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Given two lists of dictionaries, new one and old one. Dictionaries represent the same objects in both lists. I need to find differences and produce new list of dictionaries where will be objects from new dictionaries only and updated attributes from old dictionaries.

             { 'id':1,
               'desc': 'cool gay'

             { 'id':2,
               'desc': 'bad gay'

              { 'id':3,
               'desc': None

             { 'id':1,
               'desc': 'cool gay',
                'some_data' : '12345'
             { 'id':2,
               'desc': 'cool gay',
               'some_data' : '12345'

              { 'id':3,
               'desc': 'the man',
               'some_data' : '12345'
              { 'id':4,
               'desc': 'singer',
               'some_data' : '12345'

So.. In that example i want produce new list where will be only new gays from list_new with updated data. Matched by id. So Bob will become Boby, Bill will become coll gay, Vasya become - the man. End Elvis have to be absent.

Give me an elegant solution. With less amount of iteration loops.

There is way, i resolve that. Which is not the best:

 def match_dict(new_list, old_list)
    for item in new_list:
    for item_old in old_medias:
        if item_old['id'] in ids_new:
            for item_new in new_list:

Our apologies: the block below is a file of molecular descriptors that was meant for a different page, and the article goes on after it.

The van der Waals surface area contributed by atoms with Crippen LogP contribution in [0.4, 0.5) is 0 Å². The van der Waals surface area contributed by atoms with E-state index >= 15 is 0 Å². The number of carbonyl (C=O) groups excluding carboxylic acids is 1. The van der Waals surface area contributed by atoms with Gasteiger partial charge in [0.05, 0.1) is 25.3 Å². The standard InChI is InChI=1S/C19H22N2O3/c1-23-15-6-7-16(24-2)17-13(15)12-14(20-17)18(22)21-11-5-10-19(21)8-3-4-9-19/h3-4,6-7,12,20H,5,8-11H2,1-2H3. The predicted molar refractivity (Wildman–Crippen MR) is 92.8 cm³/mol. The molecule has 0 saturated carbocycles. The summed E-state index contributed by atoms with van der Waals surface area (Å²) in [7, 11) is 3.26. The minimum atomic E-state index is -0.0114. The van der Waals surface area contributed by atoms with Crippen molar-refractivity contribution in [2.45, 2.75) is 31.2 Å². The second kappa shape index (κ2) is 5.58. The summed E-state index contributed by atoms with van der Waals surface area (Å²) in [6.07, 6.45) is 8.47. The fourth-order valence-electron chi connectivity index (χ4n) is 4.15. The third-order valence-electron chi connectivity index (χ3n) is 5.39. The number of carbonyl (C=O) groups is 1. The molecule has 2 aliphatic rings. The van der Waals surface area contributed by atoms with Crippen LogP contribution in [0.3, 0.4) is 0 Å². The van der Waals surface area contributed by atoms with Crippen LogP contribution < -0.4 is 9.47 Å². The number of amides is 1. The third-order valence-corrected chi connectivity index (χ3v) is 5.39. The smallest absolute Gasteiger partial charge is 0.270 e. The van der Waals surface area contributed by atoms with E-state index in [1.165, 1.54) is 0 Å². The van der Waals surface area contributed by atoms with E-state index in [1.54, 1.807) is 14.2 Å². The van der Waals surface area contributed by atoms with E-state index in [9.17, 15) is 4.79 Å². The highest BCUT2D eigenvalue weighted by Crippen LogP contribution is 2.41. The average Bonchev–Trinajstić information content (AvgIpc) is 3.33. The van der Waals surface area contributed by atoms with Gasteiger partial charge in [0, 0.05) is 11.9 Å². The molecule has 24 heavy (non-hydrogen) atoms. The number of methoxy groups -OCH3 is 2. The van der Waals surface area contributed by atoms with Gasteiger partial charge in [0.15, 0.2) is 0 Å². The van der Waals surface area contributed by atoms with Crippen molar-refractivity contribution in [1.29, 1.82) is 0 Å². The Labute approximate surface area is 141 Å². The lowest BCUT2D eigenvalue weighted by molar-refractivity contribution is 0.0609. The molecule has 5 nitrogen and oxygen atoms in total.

if item_new['id']=item_old['id']
    return result

The reason why i'm doubt, because there is loop inside loop. If there will be lists of 2000 items the process would take same time.

share|improve this question
just wondering why you spell 'guy' 'gay'? – DTing Mar 9 '11 at 21:49
Please, let Elvis stay :) – Vladimir Mihailenco Mar 9 '11 at 21:49
Are you retrieving this list from somewhere? Can you restructure the list of dictionaries using the id as a key to a dictionary? – Mahmoud Abdelkader Mar 9 '11 at 21:51
#kriegar: english is not my native language. Sorry. – Pol Mar 9 '11 at 22:01
Elvis has left the building. – Vamana Mar 10 '11 at 0:22
up vote 1 down vote accepted


  • Create a look up dictionary for list_old by id
  • Loop through list_new dicts creating a merged dict for each if it existed in old


def match_dict(new_list, old_list): 
    old = dict((v['id'], v) for v in old_list)
    return [dict(d, **old[d['id']]) for d in new_list if d['id'] in old]

EDIT: incorrectly named variables inside function.

share|improve this answer
I like that solution. Beautiful. But it already was given by koblas. Thanks. – Pol Mar 10 '11 at 15:21
Only one problem is here that it dont save new objects. which can come as well. But I did not mentioned about it. – Pol Mar 10 '11 at 17:50